A new study led by researchers at the University of Manitoba and McMaster University has found that eating peanuts while breastfeeding, combined with introducing peanuts to babies before 12 months of age, may reduce the risk of peanut allergy by age five.
The study, published in the Journal of Developmental Origins of Health and Disease (J DOHaD) examined the relationship between maternal peanut consumption, breastfeeding, and infant peanut consumption in the development of peanut sensitization – an early sign of allergy risk. “We call it the ‘triple exposure hypothesis’,” says senior author Dr. Meghan Azad, an associate professor and Canada Research Chair in Developmental Origins of Chronic Disease at the University of Manitoba, and co-director of the Manitoba Interdisciplinary Lactation Centre (MILC) at the Children’s Hospital Research Institute of Manitoba (CHRIM).
“There is now ample evidence that early peanut introduction helps to reduce a child’s risk of
developing peanut allergy, and infant feeding recommendations have been updated to reflect this
over the last few years. As someone who researches breastfeeding, I have been curious about
how a mom’s peanut intake might play a role in this scenario, because we know that peanut
protein can be transferred through breastmilk.”
In line with previous research, the study found that infants who were fed peanut before one year of age had a reduced risk of peanut sensitization at age five compared to children who did not consume peanut in their first 12 months. The difference was substantial (66% reduced risk) for infants if they were not breastfeeding at the time of peanut introduction, but it was greater still (88% reduced risk) in the “triple exposure” scenario where mothers introduced peanut early while breastfeeding and regularly consuming peanut themselves.
“We did not see a direct beneficial association for breastfeeding alone in relation to peanut sensitization,” Dr. Azad explains. “However, if a mom breastfed, ate peanut herself and introduced it early to her child, the combined effect of all three exposures seemed to offer an enhanced protection against peanut sensitization and future allergy risk.”
The research used data from 2,759 mothers and infants participating in the CHILD Cohort Study (CHILD) – a national study that has been following thousands of Canadian children from before birth to determine which early-life factors contribute to a child’s later developing allergies, asthma, obesity or other chronic diseases. Dr. Azad co-leads CHILD’s Manitoba site.
Dr. Malcolm Sears, Professor Emeritus at McMaster University, the founding Director of CHILD, and a study co-author, says these findings build upon a growing body of evidence from CHILD about the importance of introducing potentially allergenic foods early.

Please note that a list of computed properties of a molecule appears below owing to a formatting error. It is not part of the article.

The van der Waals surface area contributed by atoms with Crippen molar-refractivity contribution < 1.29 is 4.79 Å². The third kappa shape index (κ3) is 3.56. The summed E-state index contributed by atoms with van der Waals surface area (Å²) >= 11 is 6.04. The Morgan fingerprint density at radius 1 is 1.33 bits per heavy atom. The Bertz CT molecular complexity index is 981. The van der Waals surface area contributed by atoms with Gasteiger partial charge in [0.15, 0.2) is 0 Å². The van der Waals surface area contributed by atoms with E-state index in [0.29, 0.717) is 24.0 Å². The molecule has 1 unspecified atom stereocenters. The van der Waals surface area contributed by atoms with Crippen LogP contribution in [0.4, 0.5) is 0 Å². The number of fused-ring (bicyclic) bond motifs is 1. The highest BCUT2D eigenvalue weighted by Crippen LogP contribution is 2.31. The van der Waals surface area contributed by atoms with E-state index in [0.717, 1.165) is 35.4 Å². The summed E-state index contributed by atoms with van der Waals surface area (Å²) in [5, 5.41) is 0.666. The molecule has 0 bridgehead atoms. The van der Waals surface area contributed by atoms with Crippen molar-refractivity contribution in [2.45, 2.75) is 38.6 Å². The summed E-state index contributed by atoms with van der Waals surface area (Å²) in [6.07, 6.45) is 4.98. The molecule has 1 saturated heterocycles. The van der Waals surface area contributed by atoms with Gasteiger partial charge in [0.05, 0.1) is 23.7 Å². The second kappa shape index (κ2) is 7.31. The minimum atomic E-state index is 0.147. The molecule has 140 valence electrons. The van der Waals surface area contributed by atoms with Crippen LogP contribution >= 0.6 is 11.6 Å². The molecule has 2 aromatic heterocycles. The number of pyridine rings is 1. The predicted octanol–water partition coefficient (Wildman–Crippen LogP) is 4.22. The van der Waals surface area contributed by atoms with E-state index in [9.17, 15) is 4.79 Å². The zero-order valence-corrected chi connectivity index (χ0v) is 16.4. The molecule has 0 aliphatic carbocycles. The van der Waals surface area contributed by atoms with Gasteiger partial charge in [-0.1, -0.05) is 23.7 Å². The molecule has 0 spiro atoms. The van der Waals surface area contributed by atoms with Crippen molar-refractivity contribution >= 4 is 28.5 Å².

“Our previous work showed that infants who avoided cow’s milk products, egg and peanut during the first year of life were more likely to be sensitized to these foods at age one,” says Dr. Sears. “For peanut, babies who avoided it were nearly twice as likely to be sensitized compared to infants who consumed it before 12 months of age. This new paper confirms the benefits of early introduction of these potentially allergenic foods.”
In 2019, CHILD researchers published evidence that infants who did not consume peanut in their first 12 months of life were more than four times as likely to have a clinical peanut allergy by age three. Of particular interest was the finding that children who did not have peanut introduced into their diet by 18 months were seven times more likely to have a peanut allergy compared to children who began consuming it before nine months.
“This tells us that even if peanut is not introduced before the age of 12 months, it should still be introduced as soon as possible,” says Dr. Sears.
The J DOHaD paper contributes important insights towards resolving the puzzle of peanut allergy, according to Dr. Azad. While further studies are needed, the current findings support guidelines recommending early peanut introduction for allergy prevention and contribute new evidence that maternal peanut consumption and breastfeeding could further enhance this protective effect.
“We hope that this research may also eventually contribute to the development of supplements or therapeutics for mothers who cannot safely consume peanut, and for infants who cannot be breastfed,” says Dr. Azad.